Shares of Logitech International SA (LOGI -0.10%) soared more than $4 in Tuesday trading to close the day up 10.9% after the computer peripherals maker reported fiscal third-quarter 2018 earnings.
Analysts had expected Logitech to report profits of $0.58 per share on sales of $750.6 million for the quarter. Earnings actually came in at $0.48 per share -- but these were GAAP earnings, and Wall Street was apparently quoting estimates for pro forma profits. Judged by that more lenient standard, Logitech earned $0.65 per share, easily beating estimates.
The GAAP story wasn't quite so happy. In Q3, Logitech earned $0.48 per diluted share, but that was down 19% from last year's GAAP profit of $0.59 per share. Logitech blamed the poor result on "a one-time $16 million net tax expense following the reduction in the U.S. federal income tax rate and other reforms." (So you can thank Congress for this disappointment.)
Tax reform aside, though, Logitech's sales growth shows that things are still going pretty swimmingly for this Swiss electronics powerhouse. Sales of $812 million not only beat analyst estimates with a stick, but they were up 22% year over year and set a new "all-time record" for Logitech. Adding to the joy, Logitech says its cash flow from operations in Q2 was up 27% -- and, likewise, the company's "highest quarterly level ever."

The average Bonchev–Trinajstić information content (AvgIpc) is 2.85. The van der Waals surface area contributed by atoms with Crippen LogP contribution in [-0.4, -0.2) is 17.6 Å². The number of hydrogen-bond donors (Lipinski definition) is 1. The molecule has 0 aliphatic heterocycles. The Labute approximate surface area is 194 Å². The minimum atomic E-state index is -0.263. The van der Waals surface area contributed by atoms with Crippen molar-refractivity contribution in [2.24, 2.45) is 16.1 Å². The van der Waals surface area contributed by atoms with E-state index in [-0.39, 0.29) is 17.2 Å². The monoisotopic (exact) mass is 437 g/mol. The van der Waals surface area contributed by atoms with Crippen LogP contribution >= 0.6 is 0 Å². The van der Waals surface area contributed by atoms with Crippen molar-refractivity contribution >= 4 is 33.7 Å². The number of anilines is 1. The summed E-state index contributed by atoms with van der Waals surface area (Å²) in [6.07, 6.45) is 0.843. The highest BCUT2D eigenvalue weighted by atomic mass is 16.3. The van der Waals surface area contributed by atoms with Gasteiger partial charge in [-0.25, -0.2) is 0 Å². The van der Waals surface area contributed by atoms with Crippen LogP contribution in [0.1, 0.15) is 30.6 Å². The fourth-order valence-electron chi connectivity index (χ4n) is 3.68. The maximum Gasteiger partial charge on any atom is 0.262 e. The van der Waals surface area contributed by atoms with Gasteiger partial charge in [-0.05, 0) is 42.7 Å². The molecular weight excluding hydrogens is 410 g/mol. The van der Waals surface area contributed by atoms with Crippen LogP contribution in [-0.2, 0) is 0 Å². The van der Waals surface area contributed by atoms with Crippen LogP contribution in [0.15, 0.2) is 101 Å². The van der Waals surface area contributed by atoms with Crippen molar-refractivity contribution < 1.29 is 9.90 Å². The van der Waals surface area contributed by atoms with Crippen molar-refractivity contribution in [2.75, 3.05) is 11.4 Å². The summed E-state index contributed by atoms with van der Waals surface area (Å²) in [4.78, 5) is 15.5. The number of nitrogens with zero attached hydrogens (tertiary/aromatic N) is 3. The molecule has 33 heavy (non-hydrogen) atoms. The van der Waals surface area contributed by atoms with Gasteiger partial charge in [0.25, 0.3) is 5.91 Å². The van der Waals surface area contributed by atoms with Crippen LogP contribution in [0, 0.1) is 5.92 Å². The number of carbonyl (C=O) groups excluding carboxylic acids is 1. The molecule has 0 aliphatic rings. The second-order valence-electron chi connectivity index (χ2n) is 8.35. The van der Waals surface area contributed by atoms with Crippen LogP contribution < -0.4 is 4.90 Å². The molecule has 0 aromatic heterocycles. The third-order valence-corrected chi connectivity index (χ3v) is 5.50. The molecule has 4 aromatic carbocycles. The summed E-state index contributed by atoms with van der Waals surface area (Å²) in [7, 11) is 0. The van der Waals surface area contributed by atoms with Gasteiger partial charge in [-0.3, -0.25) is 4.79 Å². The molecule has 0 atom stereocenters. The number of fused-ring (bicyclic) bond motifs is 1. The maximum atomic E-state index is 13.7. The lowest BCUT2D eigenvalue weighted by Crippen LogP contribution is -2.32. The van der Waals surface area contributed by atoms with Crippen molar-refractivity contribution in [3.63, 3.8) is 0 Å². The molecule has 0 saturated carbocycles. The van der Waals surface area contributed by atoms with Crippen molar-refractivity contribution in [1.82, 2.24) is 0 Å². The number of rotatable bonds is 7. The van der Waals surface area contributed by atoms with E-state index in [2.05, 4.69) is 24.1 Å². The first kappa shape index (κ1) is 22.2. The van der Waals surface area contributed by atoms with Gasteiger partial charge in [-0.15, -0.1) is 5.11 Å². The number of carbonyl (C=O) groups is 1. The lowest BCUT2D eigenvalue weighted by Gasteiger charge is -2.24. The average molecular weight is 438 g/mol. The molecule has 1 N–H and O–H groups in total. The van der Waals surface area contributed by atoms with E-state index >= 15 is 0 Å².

Looking forward to the final quarter of its fiscal year (which has in fact already begun), Logitech told investors it expects to close out fiscal 2018 with sales growing 12% to 14% "in constant currency" (i.e., exchange rates could push the final number either up or down a bit).
Pro forma profits for the year should range between $270 million and $280 million. Spread over the company's 164.4 million shares outstanding, that works out to about $1.67 per share that Logitech is promising to deliver to investors.
With analysts still expecting no better than $1.46 per share, it looks like Logitech is heading for another "beat."